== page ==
Booker T. Washington's appeal, 100 years later

September 20, 1995|By Mark Schneider

CAMBRIDGE, Mass. -- What we choose to remember or forget tells us much about who we are as a people. Almost none of us, African American or white, knows that this year marks the centennial of a turning point in African-American, and therefore, American history. One hundred years ago this week, on September 18, 1895, Booker T. Washington, the principal of Alabama's Tuskegee Institute, made a famous speech that rocketed him out of obscurity into national prominence as white America's hand-picked leader of black America.

What did he say, and where are we now, 100 years later?

We all have good reason to want to forget this event. To the extent that anyone remembers Washington today, it is as the prototypical Uncle Tom, holding his hat in hand and accepting the white South's scheme of segregation and disfranchisement.

Recent historical judgment has been kinder to Washington and more harsh in delineating the world he inhabited. By 1895, civil rights had only a handful of white friends in the North, and none in the South. Washington, a skillful broker, recognized the ugly truth and tried to barter a faltering civil-rights movement for education and economic advancement.

His speech at the Atlanta Exposition was dramatic. In 1895 it was unheard of for a black man to speak on a platform with Southern whites. African Americans were under fierce attack. There had been 150 African-American victims of lynching in 1892. Mississippi disfranchised black voters in 1890, and South Carolina was doing so even as Washington spoke. The next year the Plessy case would make ''separate but equal'' segregation the law of the land.

Nevertheless the emerging businessmen of the South wanted to impress upon their northern counterparts that the region was racially stable enough to return profits on Yankee investment. They invited Washington to speak at their Exposition before an audience of whites, African Americans sitting in a Jim Crow section, and Northern businessmen, each of whom had a separate agenda.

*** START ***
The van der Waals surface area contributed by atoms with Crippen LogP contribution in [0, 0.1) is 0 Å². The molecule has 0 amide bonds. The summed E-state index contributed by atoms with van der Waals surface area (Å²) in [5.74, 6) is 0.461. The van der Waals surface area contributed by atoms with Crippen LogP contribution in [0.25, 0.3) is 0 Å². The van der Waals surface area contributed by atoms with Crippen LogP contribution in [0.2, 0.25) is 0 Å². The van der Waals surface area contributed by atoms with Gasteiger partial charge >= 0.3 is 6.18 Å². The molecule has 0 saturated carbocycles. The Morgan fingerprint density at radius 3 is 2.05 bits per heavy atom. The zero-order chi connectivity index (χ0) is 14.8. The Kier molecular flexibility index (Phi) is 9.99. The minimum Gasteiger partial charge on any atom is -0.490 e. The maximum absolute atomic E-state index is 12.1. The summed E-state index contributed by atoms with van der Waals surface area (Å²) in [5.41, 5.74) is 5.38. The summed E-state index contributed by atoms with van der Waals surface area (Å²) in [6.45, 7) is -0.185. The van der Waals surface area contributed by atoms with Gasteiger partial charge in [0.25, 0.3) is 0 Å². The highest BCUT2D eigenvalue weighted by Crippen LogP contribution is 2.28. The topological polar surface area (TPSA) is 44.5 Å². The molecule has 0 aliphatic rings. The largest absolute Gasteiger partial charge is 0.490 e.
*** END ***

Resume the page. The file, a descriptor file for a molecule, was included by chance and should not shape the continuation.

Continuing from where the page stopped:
As Washington entered the platform with the white speakers, there was an audible murmur of disapproval, and when he rose to speak there was a stony silence from the whites. By the time he was done, the entire crowd, black and white, was on its feet cheering, and the governor of Georgia was shaking his hand.

Central to his speech were two visual images. A ship lost at sea drifted until its water supply was gone. Finally another vessel appeared, and the distressed ship signaled for help and water. ''Cast down your buckets where you are,'' replied the second ship, and lo, the sailors realized they had drifted into a fresh-water river. What did this mean to the divided audience? The South would get no salvation from outside. Black and white Southerners would have to work together to keep the ship of agriculture and industry afloat.

The second image indicated the terms of this working relationship. Spreading his fingers apart, and then closing them into a fist, Washington declared that, ''In all things that are purely social we can be as separate as the fingers, yet one as the hand in all things essential to mutual progress.''

As biographer Louis R. Harlan recounts, ''the whole audience leaped to its feet in delirious applause.'' Washington thus stole the show from the main speaker. Because President Grover Cleveland threw a switch from his Cape Cod, Mass., summer home miraculously to start the fair's fountains, the event was covered widely, and all accounts of it featured Washington's speech.

African-American opinion was generally favorable. The simple fact of his disarming a hostile white crowd -- or speaking at all -- swayed many. W.E.B. Du Bois, then an unknown professor, congratulated Washington, and a few years later the black nationalist Marcus Garvey took Washington as his role model. Some northern African-American editors denounced the speech, and in 1901 Boston's William Monroe Trotter launched a newspaper specifically to challenge Washington's ideas.

Whites North and South approved the speech, and Mary Stearns, whose deceased husband had conspired with John Brown to launch a slave rebellion, thought it would set the tone for the next hundred years.

The next hundred years

Has it? As with so much in contemporary race relations, the answer is yes and no. The real work of the next hundred years was done by Washington's growing body of opponents, who founded the National Association for the Advancement of Colored People and took up the struggle that ultimately ended de jure segregation and disfranchisement. Washington himself was a maze of contradictions who waged a dirty war against his African-American opponents while secretly supporting civil-rights efforts. His personal journey reflected the schizophrenia of American racism.

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